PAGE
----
Road Trip: Central Ontario, Part 2

A native plant synopsis of our recent road trip to central Ontario from Minneapolis through northern Wisconsin & Upper Michigan.
Bluebead Lily
Clintonia borealis

Other posts about this trip:
Upper Michigan, Part 1
Central Ontario, Part 1

The central Ontario landscape is made up of huge granite rock outcroppings known as the 'Canadian Shield' where glaciers receded leaving vast areas of exposed bedrock.

We stopped at the French River area and it was great to see Bluebead Lily (Clintonia borealis) in flower, before this I had only seen it with its blue berry later in the summer. The shiny green basal leaves look similar to an orchid species. A native of shady, medium moisture woods.
Small Striped Maples (Acer spicatum) were flowering along the woodland openings. This is an extremely versatile small tree, tolerating many different soil types and moisture levels.

Its mature height is about 15 feet, and it can tolerate a quite a bit of shade in an understory. The mature bark has vertical stripes.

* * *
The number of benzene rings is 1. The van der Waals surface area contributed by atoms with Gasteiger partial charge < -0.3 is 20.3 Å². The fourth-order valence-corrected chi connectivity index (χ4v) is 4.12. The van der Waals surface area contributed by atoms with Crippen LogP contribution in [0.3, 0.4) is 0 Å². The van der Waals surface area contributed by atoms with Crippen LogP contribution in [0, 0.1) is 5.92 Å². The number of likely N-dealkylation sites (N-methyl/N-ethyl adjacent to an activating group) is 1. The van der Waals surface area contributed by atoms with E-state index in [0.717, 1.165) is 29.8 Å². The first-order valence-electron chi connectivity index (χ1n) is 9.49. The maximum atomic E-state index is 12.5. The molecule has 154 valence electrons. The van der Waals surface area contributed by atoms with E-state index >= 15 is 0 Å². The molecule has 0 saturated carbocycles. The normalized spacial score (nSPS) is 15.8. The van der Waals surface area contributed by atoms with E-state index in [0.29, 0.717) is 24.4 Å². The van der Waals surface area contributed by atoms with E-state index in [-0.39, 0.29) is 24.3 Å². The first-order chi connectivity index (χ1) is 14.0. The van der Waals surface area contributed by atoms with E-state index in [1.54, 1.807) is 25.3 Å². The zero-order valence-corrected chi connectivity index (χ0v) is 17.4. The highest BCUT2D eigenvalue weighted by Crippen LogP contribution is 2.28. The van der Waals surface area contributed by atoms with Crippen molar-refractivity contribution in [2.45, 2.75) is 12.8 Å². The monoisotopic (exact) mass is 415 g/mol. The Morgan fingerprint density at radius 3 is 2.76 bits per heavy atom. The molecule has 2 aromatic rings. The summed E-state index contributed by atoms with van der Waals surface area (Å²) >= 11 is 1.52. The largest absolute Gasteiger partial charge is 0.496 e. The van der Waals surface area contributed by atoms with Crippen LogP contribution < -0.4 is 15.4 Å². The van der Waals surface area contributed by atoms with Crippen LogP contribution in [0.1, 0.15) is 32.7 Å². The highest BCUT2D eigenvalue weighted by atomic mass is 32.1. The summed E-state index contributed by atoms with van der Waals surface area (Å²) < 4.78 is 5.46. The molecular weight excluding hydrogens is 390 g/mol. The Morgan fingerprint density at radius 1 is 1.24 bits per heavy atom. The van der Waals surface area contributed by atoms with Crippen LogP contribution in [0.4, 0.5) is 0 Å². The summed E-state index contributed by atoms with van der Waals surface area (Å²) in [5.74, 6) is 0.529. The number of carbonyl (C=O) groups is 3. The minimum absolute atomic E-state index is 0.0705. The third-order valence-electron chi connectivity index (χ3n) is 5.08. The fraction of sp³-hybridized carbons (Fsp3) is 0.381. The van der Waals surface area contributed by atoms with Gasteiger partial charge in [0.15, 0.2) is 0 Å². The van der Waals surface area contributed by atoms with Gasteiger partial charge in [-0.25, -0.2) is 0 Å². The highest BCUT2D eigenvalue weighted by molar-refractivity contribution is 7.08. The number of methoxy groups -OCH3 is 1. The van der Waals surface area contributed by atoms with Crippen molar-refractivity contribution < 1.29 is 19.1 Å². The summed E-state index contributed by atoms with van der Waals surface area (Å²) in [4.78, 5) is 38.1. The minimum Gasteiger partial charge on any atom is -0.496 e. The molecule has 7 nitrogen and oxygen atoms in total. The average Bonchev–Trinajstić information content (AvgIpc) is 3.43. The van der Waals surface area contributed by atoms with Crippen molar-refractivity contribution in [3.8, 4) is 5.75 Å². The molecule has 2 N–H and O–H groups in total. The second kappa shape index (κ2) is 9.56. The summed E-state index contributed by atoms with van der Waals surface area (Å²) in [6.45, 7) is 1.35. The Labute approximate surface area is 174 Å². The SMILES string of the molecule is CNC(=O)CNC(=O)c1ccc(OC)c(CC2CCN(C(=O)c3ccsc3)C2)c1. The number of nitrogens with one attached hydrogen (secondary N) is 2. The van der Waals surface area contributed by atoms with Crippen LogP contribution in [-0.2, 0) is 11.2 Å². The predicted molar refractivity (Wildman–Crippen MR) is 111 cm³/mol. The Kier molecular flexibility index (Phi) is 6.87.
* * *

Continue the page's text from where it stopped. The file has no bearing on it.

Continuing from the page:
Striped Maple
Acer spicatum
Striped Maple flowers are beautiful, cascading downwards like rain chains. The light yellow-green flowers were in full bloom at the end of May.

A typical plant combination on the open sunny bedrock. The Common Juniper (Juniperus communis) which is the basis for many spreading Juniper horticultural varieties. Also more Low-Bush Blueberries (Vaccinium angustifolium) and several moss species.
A great woodland combination of Bluebead Lilies, Wild Sarsparilla (Aralis nudicaulis), American Starflower (Trientalis borealis), Canada May Flower (Maianthemum canadense), Wood sedges and Bracken Fern (Pteridium aquilinum).

In the extremely shallow soils was Pale Corydalis (Corydalis sempervirens), this native annual (sometimes biennial) plant was in full bloom.

With softly lobed blue-gray leaves this native reaches about 40 inches in height (in good soils).

The tubular flowers are medium pink with yellow tips and hang downwards in clusters.

Further south, Bearberry (Arctostaphylos uva-ursi) was flowering. This evergreen woody native makes a great groundcover in dry acidic soils.

More Canada May Flower (Maianthemum canadense), growing between a rock and Paper Birch (Betula papyrifera).

The Large Yellow Lady's Slippers were in full bloom too further south, as featured in the Native Plant of the Week post last week.

Also Wood Betony (Pedicularis canadensis), one of my favorites in this area.

Read the post about this native.

Last but not least, a new butterfly sighting, Juvenal's Duskywing (Erynnis juvenalis) seen puddling in a muddy pot-hole in the woods. This butterfly's major foodplant is Oak trees.